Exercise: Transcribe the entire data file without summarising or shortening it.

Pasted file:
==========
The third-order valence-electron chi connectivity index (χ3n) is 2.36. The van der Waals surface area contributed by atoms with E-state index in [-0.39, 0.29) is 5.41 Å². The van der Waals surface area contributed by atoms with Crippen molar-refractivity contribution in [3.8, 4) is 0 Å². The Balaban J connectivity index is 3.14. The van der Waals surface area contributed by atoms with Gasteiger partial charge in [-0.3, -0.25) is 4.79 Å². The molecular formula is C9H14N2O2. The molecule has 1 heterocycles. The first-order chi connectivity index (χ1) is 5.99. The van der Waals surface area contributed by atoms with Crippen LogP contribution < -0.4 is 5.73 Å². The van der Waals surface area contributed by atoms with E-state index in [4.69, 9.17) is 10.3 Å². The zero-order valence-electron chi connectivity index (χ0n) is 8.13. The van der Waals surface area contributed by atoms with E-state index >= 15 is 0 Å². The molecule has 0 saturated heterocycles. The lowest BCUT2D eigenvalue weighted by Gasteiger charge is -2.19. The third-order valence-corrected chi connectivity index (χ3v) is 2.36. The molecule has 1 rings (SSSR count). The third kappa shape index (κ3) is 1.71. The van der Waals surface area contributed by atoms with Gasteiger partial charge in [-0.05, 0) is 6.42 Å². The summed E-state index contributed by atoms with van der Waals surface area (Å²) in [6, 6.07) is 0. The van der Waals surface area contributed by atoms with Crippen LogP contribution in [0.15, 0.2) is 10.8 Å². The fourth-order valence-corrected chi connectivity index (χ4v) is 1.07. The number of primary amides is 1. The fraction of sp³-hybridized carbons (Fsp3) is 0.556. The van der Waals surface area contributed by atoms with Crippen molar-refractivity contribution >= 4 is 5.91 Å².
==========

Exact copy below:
The third-order valence-electron chi connectivity index (χ3n) is 2.36. The van der Waals surface area contributed by atoms with E-state index in [-0.39, 0.29) is 5.41 Å². The van der Waals surface area contributed by atoms with Crippen molar-refractivity contribution in [3.8, 4) is 0 Å². The Balaban J connectivity index is 3.14. The van der Waals surface area contributed by atoms with Gasteiger partial charge in [-0.3, -0.25) is 4.79 Å². The molecular formula is C9H14N2O2. The molecule has 1 heterocycles. The first-order chi connectivity index (χ1) is 5.99. The van der Waals surface area contributed by atoms with Crippen LogP contribution < -0.4 is 5.73 Å². The van der Waals surface area contributed by atoms with E-state index in [4.69, 9.17) is 10.3 Å². The zero-order valence-electron chi connectivity index (χ0n) is 8.13. The van der Waals surface area contributed by atoms with E-state index >= 15 is 0 Å². The molecule has 0 saturated heterocycles. The lowest BCUT2D eigenvalue weighted by Gasteiger charge is -2.19. The third-order valence-corrected chi connectivity index (χ3v) is 2.36. The molecule has 1 rings (SSSR count). The third kappa shape index (κ3) is 1.71. The van der Waals surface area contributed by atoms with Gasteiger partial charge in [-0.05, 0) is 6.42 Å². The summed E-state index contributed by atoms with van der Waals surface area (Å²) in [6, 6.07) is 0. The van der Waals surface area contributed by atoms with Crippen LogP contribution in [0.15, 0.2) is 10.8 Å². The fourth-order valence-corrected chi connectivity index (χ4v) is 1.07. The number of primary amides is 1. The fraction of sp³-hybridized carbons (Fsp3) is 0.556. The van der Waals surface area contributed by atoms with Crippen molar-refractivity contribution >= 4 is 5.91 Å².